While there have been shown what are at present considered to be the preferred embodiments of the invention, it will be apparent to those skilled in the art that various changes and modifications can be made herein without departing from the scope of the invention as defined by the appended claims.

Patent Citations
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Referenced by
Citing PatentFiling datePublication dateApplicantTitle
US5618100 *Mar 4, 1996Apr 8, 1997Ideal Ideas, Inc.Solar powered flat lamp night light
US5635048 *Feb 20, 1996Jun 3, 1997Industrial Technology Research InstituteMethod for forming low-energy electron excited fluorescent screen
US5656815 *Feb 8, 1996Aug 12, 1997The United States Of America As Represented By The Secretary Of The NavyGlassy matrix having pores filled with phosphor particles is irradiated, then heated before measurement of emitted light intensity to determine amount of radiation absorbed
US5767622 *Dec 19, 1995Jun 16, 1998Robert Bosch GmbhElectroluminescent system
US5847517 *Jul 10, 1996Dec 8, 1998Fusion Lighting, Inc.Method and apparatus for igniting electrodeless lamp with ferroelectric emission
US6039894 *Dec 5, 1997Mar 21, 2000Sri InternationalProduction of substantially monodisperse phosphor particles
US6511718 *Jul 14, 1998Jan 28, 2003Symetrix CorporationMethod and apparatus for fabrication of thin films by chemical vapor deposition
US7001639Apr 30, 2002Feb 21, 2006Lumimove, Inc.Electroluminescent devices fabricated with encapsulated light emitting polymer particles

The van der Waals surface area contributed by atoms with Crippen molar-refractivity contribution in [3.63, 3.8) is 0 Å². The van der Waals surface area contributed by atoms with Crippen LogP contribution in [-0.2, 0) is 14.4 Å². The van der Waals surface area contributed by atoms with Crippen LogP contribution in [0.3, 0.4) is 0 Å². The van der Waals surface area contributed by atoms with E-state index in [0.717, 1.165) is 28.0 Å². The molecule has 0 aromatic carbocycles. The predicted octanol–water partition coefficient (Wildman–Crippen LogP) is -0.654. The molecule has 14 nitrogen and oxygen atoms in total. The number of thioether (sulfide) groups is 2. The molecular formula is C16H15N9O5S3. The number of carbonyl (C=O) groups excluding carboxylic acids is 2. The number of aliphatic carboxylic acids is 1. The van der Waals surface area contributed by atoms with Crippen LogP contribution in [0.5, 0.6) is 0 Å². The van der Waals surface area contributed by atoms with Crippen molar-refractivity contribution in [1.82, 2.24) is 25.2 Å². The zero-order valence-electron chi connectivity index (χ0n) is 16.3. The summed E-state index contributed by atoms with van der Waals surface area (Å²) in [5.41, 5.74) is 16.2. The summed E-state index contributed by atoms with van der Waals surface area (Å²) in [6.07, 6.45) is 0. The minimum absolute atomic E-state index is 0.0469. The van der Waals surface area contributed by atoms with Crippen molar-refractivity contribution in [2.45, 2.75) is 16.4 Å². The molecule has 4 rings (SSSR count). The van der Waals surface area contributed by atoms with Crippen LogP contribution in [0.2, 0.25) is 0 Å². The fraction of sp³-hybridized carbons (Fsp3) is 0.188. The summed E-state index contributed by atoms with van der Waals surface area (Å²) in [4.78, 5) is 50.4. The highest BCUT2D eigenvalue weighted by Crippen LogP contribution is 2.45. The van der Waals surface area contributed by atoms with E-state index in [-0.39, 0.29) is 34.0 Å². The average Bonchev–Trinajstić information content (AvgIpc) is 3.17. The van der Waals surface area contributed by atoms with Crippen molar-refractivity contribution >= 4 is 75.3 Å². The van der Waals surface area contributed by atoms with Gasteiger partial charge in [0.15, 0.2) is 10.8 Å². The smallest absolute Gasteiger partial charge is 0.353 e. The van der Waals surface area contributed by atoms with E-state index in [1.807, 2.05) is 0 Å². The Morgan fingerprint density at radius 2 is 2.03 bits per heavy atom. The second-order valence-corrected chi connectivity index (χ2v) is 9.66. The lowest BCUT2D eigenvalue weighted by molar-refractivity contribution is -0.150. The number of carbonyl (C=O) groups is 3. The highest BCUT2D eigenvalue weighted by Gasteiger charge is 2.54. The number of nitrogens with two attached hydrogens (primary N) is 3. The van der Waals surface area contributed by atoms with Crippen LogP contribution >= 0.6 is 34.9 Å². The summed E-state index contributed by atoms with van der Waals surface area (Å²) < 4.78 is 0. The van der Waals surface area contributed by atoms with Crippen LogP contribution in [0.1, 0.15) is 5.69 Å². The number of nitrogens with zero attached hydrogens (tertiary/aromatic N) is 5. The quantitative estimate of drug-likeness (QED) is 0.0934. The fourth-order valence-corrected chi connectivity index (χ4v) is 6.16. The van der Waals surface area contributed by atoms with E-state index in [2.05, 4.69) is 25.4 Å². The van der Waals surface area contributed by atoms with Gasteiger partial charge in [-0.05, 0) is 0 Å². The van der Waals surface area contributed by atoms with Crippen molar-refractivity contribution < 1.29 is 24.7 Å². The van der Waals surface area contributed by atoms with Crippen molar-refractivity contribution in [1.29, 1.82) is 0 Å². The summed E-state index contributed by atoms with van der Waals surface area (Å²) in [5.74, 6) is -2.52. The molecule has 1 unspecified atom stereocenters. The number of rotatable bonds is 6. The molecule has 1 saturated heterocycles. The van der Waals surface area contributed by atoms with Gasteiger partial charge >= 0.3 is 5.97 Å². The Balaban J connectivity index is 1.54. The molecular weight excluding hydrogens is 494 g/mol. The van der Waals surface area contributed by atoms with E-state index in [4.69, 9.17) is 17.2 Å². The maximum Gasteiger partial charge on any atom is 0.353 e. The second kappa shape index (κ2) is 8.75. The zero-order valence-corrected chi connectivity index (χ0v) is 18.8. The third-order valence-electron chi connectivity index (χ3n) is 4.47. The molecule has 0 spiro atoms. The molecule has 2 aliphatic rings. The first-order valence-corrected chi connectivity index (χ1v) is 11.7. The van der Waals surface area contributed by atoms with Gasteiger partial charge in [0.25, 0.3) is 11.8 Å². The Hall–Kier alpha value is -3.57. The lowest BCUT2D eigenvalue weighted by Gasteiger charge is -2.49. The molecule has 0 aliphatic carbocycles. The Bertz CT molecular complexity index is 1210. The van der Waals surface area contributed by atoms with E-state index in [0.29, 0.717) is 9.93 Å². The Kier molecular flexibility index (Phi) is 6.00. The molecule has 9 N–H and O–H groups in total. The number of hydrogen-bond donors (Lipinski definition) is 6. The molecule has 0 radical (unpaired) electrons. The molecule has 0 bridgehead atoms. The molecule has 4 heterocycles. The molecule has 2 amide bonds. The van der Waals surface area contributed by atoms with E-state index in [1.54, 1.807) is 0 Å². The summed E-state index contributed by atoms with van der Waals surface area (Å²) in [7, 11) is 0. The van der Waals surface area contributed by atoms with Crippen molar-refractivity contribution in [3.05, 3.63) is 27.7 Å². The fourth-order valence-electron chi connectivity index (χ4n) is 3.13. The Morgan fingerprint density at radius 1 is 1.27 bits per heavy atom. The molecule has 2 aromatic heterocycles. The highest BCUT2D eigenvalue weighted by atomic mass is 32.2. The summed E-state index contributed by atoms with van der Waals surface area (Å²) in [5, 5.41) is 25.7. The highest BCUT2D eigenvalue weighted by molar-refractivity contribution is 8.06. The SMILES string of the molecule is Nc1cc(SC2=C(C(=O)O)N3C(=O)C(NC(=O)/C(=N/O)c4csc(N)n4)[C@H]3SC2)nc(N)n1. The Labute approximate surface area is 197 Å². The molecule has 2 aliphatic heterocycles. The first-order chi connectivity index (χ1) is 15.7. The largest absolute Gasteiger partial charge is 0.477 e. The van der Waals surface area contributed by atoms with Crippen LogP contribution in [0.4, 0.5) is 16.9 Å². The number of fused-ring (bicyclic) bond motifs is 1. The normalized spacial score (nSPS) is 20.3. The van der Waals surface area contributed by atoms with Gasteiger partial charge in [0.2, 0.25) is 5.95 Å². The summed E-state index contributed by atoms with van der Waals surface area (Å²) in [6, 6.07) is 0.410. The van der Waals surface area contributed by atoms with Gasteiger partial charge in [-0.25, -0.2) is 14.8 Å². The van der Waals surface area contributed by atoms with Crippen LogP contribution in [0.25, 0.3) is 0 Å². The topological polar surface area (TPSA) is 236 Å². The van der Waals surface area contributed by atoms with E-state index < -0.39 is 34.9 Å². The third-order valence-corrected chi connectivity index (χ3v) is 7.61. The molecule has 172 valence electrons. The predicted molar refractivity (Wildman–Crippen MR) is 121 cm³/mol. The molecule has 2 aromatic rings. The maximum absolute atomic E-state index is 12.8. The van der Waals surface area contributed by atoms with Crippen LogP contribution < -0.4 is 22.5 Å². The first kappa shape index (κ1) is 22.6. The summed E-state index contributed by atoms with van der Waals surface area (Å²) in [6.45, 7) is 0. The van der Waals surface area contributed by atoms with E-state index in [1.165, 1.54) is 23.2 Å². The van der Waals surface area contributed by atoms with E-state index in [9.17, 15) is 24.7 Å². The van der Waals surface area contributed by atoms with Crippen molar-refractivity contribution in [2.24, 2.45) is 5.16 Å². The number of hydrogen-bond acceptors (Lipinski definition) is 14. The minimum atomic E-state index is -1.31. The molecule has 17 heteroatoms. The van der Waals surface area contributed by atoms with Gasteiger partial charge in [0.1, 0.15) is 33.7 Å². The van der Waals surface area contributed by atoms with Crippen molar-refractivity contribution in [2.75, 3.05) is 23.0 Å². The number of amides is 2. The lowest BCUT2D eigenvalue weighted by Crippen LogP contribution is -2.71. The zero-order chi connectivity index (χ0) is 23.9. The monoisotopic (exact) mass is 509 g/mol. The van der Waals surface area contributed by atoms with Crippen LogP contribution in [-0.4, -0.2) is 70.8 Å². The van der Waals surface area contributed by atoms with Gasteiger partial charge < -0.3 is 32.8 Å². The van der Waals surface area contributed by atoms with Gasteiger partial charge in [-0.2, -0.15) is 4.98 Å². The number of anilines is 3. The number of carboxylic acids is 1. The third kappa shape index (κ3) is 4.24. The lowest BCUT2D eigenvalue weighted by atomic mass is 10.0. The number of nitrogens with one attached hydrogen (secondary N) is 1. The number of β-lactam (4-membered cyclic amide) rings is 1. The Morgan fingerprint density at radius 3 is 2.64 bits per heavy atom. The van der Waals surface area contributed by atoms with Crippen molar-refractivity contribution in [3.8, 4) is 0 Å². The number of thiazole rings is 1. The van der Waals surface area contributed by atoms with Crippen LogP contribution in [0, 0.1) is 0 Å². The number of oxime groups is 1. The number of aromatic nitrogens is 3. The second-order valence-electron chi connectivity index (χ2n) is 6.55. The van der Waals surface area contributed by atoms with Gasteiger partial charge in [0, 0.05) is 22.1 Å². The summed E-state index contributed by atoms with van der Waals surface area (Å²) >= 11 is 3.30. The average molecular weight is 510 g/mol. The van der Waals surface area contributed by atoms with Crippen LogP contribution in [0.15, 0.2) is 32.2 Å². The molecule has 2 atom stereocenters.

US7009330 *Dec 30, 2003Mar 7, 2006Lg Electronics Inc.dielectric layer and a phosphor layer, the phosphor layer including a ferroelectric transparent ceramics material; the phosphor layer is formed by mixing a ferroelectric transparent ceramics powder with a phosphor powder; reduced jitter
US7029763Jul 29, 2002Apr 18, 2006Lumimove, Inc.Light-emitting phosphor particles and electroluminescent devices employing same
US7303827Feb 1, 2006Dec 4, 2007Lumimove, Inc.Light-emitting phosphor particles and electroluminescent devices employing same
US7361413Jan 28, 2003Apr 22, 2008Lumimove, Inc.Electroluminescent device and methods for its production and use
US7588838 *Feb 4, 2005Sep 15, 2009Fujifilm CorporationParticle distributed electroluminescence device which is improved in luminescent color control, prevention of luminescent color change over time and heavy circuit load, and/or representation of a delicate gradation sequence, as well as capable of providing high brightness and luminous efficiency
Classifications
U.S. Classification313/509, 428/917, 252/301.60S, 428/403, 313/503, 313/506
International ClassificationC09K11/02, C23C16/448, C23C16/30, C09K11/58, C09K11/57
Cooperative ClassificationY10S428/917, C23C16/306, C09K11/025, C23C16/4486, C09K11/574, C09K11/584
European ClassificationC09K11/58B2, C09K11/57B2, C09K11/02B, C23C16/448H, C23C16/30C2
Legal Events
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Oct 31, 2008ASAssignment